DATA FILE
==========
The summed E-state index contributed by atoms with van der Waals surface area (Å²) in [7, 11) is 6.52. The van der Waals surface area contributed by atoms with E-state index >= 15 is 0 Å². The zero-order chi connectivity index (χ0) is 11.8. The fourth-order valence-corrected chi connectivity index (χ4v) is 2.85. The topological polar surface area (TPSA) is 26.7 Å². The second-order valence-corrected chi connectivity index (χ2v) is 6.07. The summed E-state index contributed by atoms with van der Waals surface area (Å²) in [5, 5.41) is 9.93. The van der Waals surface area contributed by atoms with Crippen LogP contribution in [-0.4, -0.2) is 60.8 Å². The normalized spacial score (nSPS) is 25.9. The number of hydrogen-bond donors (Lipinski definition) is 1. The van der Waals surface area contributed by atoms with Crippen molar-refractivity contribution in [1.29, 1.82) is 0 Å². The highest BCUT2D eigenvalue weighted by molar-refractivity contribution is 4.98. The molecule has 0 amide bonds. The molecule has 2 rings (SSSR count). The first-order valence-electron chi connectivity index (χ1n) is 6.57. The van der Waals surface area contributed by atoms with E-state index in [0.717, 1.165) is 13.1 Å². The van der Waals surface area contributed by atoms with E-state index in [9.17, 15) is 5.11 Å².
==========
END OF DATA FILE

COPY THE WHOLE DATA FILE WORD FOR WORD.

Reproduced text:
The summed E-state index contributed by atoms with van der Waals surface area (Å²) in [7, 11) is 6.52. The van der Waals surface area contributed by atoms with E-state index >= 15 is 0 Å². The zero-order chi connectivity index (χ0) is 11.8. The fourth-order valence-corrected chi connectivity index (χ4v) is 2.85. The topological polar surface area (TPSA) is 26.7 Å². The second-order valence-corrected chi connectivity index (χ2v) is 6.07. The summed E-state index contributed by atoms with van der Waals surface area (Å²) in [5, 5.41) is 9.93. The van der Waals surface area contributed by atoms with Crippen LogP contribution in [-0.4, -0.2) is 60.8 Å². The normalized spacial score (nSPS) is 25.9. The number of hydrogen-bond donors (Lipinski definition) is 1. The van der Waals surface area contributed by atoms with Crippen molar-refractivity contribution in [1.29, 1.82) is 0 Å². The highest BCUT2D eigenvalue weighted by molar-refractivity contribution is 4.98. The molecule has 0 amide bonds. The molecule has 2 rings (SSSR count). The first-order valence-electron chi connectivity index (χ1n) is 6.57. The van der Waals surface area contributed by atoms with E-state index in [0.717, 1.165) is 13.1 Å². The van der Waals surface area contributed by atoms with E-state index in [9.17, 15) is 5.11 Å².